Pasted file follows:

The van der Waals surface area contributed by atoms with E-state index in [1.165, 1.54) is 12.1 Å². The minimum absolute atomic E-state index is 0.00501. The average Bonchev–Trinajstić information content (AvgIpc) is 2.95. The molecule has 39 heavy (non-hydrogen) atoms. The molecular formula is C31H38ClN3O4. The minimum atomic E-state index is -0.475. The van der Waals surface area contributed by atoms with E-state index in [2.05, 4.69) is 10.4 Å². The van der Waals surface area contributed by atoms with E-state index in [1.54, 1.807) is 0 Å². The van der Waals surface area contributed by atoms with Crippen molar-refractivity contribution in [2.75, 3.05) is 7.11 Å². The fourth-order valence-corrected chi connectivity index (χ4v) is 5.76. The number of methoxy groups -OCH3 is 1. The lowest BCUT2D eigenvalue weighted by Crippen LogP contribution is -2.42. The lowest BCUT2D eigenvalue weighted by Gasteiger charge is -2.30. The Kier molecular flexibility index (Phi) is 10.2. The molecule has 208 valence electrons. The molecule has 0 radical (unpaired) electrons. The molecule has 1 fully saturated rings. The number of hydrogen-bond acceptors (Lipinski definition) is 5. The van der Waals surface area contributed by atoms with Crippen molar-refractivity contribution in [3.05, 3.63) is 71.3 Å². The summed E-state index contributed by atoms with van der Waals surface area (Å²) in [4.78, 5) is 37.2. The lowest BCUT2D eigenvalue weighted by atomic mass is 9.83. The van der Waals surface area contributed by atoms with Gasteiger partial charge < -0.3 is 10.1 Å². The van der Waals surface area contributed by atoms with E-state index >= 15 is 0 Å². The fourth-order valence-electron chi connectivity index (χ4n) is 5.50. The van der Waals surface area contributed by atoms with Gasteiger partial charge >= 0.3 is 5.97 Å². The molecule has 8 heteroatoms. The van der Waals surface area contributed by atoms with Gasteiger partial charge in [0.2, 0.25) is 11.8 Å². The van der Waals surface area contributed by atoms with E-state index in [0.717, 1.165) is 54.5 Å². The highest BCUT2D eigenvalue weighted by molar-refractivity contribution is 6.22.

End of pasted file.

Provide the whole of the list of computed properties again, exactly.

The van der Waals surface area contributed by atoms with E-state index in [1.165, 1.54) is 12.1 Å². The minimum absolute atomic E-state index is 0.00501. The average Bonchev–Trinajstić information content (AvgIpc) is 2.95. The molecule has 39 heavy (non-hydrogen) atoms. The molecular formula is C31H38ClN3O4. The minimum atomic E-state index is -0.475. The van der Waals surface area contributed by atoms with E-state index in [2.05, 4.69) is 10.4 Å². The van der Waals surface area contributed by atoms with E-state index in [1.54, 1.807) is 0 Å². The van der Waals surface area contributed by atoms with Crippen molar-refractivity contribution in [2.75, 3.05) is 7.11 Å². The fourth-order valence-corrected chi connectivity index (χ4v) is 5.76. The number of methoxy groups -OCH3 is 1. The lowest BCUT2D eigenvalue weighted by Crippen LogP contribution is -2.42. The lowest BCUT2D eigenvalue weighted by Gasteiger charge is -2.30. The Kier molecular flexibility index (Phi) is 10.2. The molecule has 208 valence electrons. The molecule has 0 radical (unpaired) electrons. The molecule has 1 fully saturated rings. The number of hydrogen-bond acceptors (Lipinski definition) is 5. The van der Waals surface area contributed by atoms with Crippen molar-refractivity contribution in [3.05, 3.63) is 71.3 Å². The summed E-state index contributed by atoms with van der Waals surface area (Å²) in [4.78, 5) is 37.2. The lowest BCUT2D eigenvalue weighted by atomic mass is 9.83. The van der Waals surface area contributed by atoms with Gasteiger partial charge < -0.3 is 10.1 Å². The van der Waals surface area contributed by atoms with E-state index >= 15 is 0 Å². The fourth-order valence-electron chi connectivity index (χ4n) is 5.50. The van der Waals surface area contributed by atoms with Gasteiger partial charge >= 0.3 is 5.97 Å². The molecule has 8 heteroatoms. The van der Waals surface area contributed by atoms with Gasteiger partial charge in [0.2, 0.25) is 11.8 Å². The van der Waals surface area contributed by atoms with E-state index in [0.717, 1.165) is 54.5 Å². The highest BCUT2D eigenvalue weighted by molar-refractivity contribution is 6.22.